Your carotid arteries supply blood and oxygen to your brain. Carotid artery disease is a common, serious condition affecting these arteries. It occurs when plaque builds up in your carotid arteries over time. This may limit or block blood flow to your brain, causing a stroke. Lifestyle changes and medications can lower your risk.
Your common carotid arteries travel from your upper chest to your skull. Along the way, each one divides (or “bifurcates”) into two branches:
Your internal and external carotid arteries give rise to many smaller artery branches that carry blood throughout your head and neck, nourishing your organs and tissues.
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Your carotid arteries are an important part of your circulatory system. They send oxygen-rich blood to organs and tissues in your head and neck, including your brain.
Ideally, this is a smooth journey. But a blockage or blood clot in one of your carotid arteries can interfere with this process and cause serious complications.
Your carotid arteries are located primarily in your neck. They begin in your upper chest, just below your neck, and travel upward toward your skull. The chart below shows anatomical landmarks where each specific carotid artery begins and ends.
Your external carotid arteries begin at the carotid bifurcation on either side of your neck. Each external carotid artery travels upward along the side of your neck toward your ear. Near your ear, it divides into its two terminal branches: your maxillary artery and superficial temporal artery.
Your external carotid arteries each give rise to eight branches, which supply blood to many structures in your neck and face. These branches include your:
Your internal carotid arteries begin at the carotid bifurcation on either side of your neck. Each artery travels up through your neck until it reaches the base of your skull. Researchers call this part of the internal carotid artery the C1 or cervical segment. “Cervical” means something related to your neck.
Each internal carotid artery then goes through an opening in your skull known as the carotid canal. This is an anatomical landmark that divides the extracranial and intracranial parts of your artery. Extracranial means outside your skull, and intracranial means inside your skull. Once inside your skull, your internal carotid artery follows a twisting, winding path. Healthcare providers divide the intracranial part into six segments:
Some providers use other classification systems to describe these segments. For example, an older system divides your internal carotid artery into four parts:
Many people never need to know the names of these segments. But this information can be helpful if you have a condition like an aneurysm that affects your carotid arteries. Your healthcare provider may use these terms to describe the aneurysm’s location. An aneurysm is an abnormal dilation, or ballooning, of your blood vessel. It can form if the wall of the blood vessel is weakened by infection, damage or inflammation.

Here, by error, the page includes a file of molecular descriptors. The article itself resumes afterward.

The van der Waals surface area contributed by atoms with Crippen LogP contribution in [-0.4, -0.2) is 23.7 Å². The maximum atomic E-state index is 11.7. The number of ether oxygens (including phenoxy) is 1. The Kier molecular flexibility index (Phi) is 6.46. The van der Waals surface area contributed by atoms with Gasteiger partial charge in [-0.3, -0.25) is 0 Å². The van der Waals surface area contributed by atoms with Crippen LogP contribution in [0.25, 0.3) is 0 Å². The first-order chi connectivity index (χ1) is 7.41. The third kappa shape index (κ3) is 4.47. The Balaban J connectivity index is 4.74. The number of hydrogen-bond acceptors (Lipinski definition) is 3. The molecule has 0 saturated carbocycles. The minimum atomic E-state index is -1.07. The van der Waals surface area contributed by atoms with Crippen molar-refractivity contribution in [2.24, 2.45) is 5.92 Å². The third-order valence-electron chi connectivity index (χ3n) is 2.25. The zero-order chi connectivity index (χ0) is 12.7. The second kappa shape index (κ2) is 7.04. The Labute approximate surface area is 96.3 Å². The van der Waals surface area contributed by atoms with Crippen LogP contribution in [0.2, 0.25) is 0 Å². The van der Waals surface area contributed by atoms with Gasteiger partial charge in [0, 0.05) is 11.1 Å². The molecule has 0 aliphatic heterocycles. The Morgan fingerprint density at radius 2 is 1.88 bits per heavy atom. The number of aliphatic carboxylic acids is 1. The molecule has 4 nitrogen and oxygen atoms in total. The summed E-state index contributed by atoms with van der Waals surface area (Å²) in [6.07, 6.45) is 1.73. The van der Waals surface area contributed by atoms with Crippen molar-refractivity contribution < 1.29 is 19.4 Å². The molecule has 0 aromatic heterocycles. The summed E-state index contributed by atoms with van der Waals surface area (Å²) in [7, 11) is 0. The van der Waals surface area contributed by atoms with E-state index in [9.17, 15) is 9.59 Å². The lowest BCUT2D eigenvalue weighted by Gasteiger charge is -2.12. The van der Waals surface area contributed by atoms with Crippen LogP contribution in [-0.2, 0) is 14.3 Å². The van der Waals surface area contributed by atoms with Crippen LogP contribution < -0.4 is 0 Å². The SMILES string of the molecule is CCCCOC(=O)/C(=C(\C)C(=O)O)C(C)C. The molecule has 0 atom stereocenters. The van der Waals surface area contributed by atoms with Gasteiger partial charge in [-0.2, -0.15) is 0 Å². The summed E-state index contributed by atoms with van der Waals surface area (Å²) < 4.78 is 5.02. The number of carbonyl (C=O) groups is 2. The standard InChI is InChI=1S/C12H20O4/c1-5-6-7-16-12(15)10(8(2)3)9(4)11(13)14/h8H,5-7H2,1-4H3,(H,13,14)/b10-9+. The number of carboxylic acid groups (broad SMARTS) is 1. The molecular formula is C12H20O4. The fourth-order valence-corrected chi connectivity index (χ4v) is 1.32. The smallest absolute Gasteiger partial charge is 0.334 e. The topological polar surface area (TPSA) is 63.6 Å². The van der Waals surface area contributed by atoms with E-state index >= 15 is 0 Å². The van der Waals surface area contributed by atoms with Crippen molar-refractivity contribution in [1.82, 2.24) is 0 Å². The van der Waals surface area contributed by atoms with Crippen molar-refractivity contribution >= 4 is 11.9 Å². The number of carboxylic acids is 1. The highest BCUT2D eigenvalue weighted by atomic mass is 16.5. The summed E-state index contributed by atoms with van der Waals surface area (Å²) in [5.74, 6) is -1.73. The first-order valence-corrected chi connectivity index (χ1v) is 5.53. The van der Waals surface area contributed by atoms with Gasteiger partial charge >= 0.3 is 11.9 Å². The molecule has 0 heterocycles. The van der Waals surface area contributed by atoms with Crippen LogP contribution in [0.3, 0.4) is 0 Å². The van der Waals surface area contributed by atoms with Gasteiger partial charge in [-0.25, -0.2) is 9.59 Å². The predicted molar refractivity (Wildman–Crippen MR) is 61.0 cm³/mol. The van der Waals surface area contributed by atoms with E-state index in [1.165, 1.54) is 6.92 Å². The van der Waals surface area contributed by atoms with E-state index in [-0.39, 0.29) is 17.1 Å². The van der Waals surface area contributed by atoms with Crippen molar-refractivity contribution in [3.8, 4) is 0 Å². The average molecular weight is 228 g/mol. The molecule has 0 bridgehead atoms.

Your internal carotid arteries each give rise to several branches inside your skull. These arteries supply blood to your brain and eyes.
Branches of your internal carotid arteries include your:
Problems that can affect your carotid arteries include:
For most people, carotid artery conditions cause no symptoms until there’s a medical emergency like a TIA or stroke.
Call 911 or your local emergency number if you experience:
Depending on your symptoms, you may not be able to call for help. Educate your loved ones about these symptoms so they know when to seek help for you.
To check your carotid arteries, your provider may use a stethoscope to hear blood flow through your neck. They listen for a whooshing sound called a carotid bruit, which may indicate the presence of turbulent blood flow. Such blood flow can be a hint that there may be some plaque formation.
If you have a bruit, or your provider has other reasons to suspect problems, you may need imaging tests such as:
Medications and surgical procedures can treat narrowed or blocked carotid arteries. If you have a carotid artery blockage, your healthcare provider may recommend medications such as:
Procedures you may need include:
To keep your carotid arteries healthy, you may need to reduce your cholesterol levels. Your provider may prescribe medication to help.
You can also make lifestyle changes to support your blood vessels and heart, including:
You may want to ask your healthcare provider:
A note from Cleveland Clinic
Your carotid arteries are a vital part of your circulatory system. They have the important job of sending oxygen-rich blood to your brain and other parts of your head and neck. If you have concerns about the health of your carotid arteries, talk to your healthcare provider. They can share information on lifestyle changes to help keep all of your blood vessels working at their best.
Last reviewed by a Cleveland Clinic medical professional on 10/11/2022.
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